If criminals are given even token punishments, many people view that as “justice served”—and, so, are less likely to compensate victims for their suffering, say Gabrielle Adams, assistant professor of organizational behavior at London Business School in the U.K.; and Elizabeth Mullen, associate professor of management at George Washington University School of Business in Washington, D.C.
Adams and Mullen asked 29 participants how much they wanted to punish a perpetrator before they asked them about how much they wanted to compensate the victim. They asked a second group of 29 the same two questions, in reverse order. The pair found that those in the first group gave less compensation to the victim than those in the second.
Next, they presented simulated court verdicts to 191 participants. Some verdicts punished perpetrators heavily; others, lightly. Participants then were asked to decide how much to fine criminals and award victims. When criminals received token punishments, participants awarded less money to victims. But they fined perpetrators the same, regardless of the level of punishment.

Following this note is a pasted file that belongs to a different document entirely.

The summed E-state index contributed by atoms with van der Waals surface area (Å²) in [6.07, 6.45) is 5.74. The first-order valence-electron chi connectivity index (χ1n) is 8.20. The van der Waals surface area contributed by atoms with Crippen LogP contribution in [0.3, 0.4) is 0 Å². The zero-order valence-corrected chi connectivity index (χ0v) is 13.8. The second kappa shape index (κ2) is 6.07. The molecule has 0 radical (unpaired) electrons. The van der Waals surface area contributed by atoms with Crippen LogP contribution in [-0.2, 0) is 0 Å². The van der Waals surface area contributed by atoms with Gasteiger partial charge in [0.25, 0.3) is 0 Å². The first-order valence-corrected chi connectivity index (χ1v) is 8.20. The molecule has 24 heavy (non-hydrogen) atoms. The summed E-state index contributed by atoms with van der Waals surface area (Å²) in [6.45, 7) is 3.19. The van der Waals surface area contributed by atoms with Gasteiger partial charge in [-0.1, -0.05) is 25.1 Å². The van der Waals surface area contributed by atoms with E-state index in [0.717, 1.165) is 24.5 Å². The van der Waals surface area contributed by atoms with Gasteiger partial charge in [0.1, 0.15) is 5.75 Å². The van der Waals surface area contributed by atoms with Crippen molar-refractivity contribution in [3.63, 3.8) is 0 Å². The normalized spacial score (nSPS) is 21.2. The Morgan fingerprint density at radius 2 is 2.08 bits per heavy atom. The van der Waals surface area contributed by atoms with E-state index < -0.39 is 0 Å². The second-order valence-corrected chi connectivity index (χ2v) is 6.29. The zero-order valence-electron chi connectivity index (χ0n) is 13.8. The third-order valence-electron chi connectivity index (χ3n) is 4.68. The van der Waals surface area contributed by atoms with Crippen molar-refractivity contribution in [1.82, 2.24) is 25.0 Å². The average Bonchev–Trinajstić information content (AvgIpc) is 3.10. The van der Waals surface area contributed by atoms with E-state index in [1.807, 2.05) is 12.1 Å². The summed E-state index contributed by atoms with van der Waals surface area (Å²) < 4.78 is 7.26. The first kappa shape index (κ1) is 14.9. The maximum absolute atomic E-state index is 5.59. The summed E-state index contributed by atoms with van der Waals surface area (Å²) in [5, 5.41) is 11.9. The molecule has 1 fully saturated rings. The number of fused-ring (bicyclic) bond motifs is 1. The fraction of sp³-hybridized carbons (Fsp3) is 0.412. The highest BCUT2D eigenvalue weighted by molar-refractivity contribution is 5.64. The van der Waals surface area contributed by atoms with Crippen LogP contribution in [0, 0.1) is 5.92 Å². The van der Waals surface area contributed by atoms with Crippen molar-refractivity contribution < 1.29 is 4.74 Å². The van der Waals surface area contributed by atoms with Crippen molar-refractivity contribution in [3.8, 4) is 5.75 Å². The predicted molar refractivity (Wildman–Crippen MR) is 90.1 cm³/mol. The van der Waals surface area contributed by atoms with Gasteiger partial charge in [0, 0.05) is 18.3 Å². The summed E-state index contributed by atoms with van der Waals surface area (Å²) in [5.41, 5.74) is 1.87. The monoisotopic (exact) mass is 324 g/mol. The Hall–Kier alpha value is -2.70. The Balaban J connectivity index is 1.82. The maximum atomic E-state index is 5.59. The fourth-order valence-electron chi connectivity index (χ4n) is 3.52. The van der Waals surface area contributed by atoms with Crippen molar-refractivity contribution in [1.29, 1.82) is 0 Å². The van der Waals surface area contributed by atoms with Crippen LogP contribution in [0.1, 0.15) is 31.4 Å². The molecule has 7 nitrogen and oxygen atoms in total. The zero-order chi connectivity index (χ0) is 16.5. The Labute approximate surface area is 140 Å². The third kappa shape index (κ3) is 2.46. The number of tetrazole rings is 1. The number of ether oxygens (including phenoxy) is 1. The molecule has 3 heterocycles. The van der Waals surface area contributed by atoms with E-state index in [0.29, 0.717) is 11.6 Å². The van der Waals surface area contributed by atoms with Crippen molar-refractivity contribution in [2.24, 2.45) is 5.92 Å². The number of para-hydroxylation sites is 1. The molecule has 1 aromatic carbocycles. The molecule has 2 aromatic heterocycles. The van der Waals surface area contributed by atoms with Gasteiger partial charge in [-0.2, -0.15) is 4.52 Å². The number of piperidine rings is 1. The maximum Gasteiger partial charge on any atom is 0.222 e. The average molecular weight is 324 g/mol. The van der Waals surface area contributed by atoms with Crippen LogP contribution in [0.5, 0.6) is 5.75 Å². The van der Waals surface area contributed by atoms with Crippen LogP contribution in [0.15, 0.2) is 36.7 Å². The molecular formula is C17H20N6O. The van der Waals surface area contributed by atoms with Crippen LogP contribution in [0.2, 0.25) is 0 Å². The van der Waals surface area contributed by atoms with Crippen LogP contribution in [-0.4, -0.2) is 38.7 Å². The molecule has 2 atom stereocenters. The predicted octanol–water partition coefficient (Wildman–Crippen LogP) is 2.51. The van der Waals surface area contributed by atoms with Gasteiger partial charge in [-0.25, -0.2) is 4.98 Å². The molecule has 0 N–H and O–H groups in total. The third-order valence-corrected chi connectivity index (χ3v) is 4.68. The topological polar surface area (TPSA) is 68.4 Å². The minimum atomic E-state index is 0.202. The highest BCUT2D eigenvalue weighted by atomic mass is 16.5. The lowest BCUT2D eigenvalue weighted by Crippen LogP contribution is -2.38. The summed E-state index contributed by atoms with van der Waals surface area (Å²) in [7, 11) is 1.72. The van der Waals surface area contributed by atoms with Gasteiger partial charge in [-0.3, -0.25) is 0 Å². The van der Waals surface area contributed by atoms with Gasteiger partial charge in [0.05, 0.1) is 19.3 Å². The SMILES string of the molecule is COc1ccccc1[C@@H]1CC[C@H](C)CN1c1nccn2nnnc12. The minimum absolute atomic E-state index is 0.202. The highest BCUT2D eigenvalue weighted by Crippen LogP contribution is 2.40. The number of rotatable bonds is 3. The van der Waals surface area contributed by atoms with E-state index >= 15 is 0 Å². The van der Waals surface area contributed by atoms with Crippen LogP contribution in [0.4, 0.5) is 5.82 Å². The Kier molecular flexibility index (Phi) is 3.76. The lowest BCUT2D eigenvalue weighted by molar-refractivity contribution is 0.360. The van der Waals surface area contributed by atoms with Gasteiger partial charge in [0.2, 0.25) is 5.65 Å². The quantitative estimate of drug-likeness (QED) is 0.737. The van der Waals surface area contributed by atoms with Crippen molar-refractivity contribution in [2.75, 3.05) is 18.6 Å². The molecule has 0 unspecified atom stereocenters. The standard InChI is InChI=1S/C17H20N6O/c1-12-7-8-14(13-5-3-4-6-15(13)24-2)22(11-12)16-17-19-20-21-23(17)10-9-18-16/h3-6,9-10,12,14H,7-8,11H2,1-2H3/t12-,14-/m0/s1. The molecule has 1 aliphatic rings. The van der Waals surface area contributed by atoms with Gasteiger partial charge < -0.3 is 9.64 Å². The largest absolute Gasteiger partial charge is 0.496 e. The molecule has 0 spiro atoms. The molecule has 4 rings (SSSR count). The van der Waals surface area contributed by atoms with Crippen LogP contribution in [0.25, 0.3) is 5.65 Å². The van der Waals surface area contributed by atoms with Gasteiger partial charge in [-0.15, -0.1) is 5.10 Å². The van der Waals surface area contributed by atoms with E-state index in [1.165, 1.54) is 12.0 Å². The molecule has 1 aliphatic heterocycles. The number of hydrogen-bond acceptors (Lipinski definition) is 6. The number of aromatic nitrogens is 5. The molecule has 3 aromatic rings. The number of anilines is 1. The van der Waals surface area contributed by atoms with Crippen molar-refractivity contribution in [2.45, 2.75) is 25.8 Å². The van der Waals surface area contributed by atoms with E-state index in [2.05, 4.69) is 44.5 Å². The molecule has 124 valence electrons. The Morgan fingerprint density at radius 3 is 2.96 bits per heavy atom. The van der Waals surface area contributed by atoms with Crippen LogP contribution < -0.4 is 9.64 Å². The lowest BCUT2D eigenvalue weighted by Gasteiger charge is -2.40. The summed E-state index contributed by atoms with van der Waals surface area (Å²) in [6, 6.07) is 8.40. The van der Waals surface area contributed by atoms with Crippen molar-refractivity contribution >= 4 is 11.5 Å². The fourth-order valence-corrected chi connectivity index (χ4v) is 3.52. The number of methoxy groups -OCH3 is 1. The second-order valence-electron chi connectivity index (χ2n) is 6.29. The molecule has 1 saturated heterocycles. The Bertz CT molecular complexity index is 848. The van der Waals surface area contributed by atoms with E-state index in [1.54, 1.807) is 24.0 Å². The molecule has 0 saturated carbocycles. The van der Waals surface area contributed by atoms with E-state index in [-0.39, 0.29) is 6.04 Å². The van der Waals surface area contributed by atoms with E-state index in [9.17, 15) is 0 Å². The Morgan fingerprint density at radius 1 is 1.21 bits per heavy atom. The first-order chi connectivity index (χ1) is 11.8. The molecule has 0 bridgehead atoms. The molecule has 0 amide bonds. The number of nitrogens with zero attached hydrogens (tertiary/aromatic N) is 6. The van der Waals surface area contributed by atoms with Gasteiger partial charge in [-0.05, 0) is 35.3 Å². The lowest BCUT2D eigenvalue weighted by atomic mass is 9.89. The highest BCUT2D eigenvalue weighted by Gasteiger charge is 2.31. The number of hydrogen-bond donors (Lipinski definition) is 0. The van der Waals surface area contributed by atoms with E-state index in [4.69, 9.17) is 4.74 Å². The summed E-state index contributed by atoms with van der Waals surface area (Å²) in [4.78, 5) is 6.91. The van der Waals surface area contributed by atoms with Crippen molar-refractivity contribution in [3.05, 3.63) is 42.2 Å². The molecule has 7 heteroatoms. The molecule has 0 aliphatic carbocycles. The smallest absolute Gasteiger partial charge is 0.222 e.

The authors point out that in many countries, criminal cases must be decided before victims can pursue monetary compensation in civil cases. But this system could provide more advantage to criminals than victims, who might not be given the help they need to move on, says Adams. “Punishment and compensation, it seems, are not mutually substitutable,” she says. “This is one reason why victims of crime often do not receive the attention they deserve after a crime has been committed.”
“Punishing the Perpetrator Decreases Compensation for Victims” was published online by Social Psychological and Personality Science on July 11, 2014.